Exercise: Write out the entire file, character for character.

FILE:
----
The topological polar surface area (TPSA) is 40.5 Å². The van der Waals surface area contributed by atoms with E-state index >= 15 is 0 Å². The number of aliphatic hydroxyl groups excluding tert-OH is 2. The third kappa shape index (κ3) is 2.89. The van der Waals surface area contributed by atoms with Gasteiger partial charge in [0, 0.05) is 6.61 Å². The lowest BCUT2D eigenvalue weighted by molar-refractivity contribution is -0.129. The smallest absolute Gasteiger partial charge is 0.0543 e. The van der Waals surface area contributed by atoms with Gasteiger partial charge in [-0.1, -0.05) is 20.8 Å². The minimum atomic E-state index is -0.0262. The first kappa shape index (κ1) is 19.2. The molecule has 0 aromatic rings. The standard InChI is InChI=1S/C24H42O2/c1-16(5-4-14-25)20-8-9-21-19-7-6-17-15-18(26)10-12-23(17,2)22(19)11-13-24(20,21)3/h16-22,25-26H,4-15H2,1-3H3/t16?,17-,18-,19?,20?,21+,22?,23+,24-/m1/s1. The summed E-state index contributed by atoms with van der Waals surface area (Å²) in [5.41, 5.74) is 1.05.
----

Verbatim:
The topological polar surface area (TPSA) is 40.5 Å². The van der Waals surface area contributed by atoms with E-state index >= 15 is 0 Å². The number of aliphatic hydroxyl groups excluding tert-OH is 2. The third kappa shape index (κ3) is 2.89. The van der Waals surface area contributed by atoms with Gasteiger partial charge in [0, 0.05) is 6.61 Å². The lowest BCUT2D eigenvalue weighted by molar-refractivity contribution is -0.129. The smallest absolute Gasteiger partial charge is 0.0543 e. The van der Waals surface area contributed by atoms with Gasteiger partial charge in [-0.1, -0.05) is 20.8 Å². The minimum atomic E-state index is -0.0262. The first kappa shape index (κ1) is 19.2. The molecule has 0 aromatic rings. The standard InChI is InChI=1S/C24H42O2/c1-16(5-4-14-25)20-8-9-21-19-7-6-17-15-18(26)10-12-23(17,2)22(19)11-13-24(20,21)3/h16-22,25-26H,4-15H2,1-3H3/t16?,17-,18-,19?,20?,21+,22?,23+,24-/m1/s1. The summed E-state index contributed by atoms with van der Waals surface area (Å²) in [5.41, 5.74) is 1.05.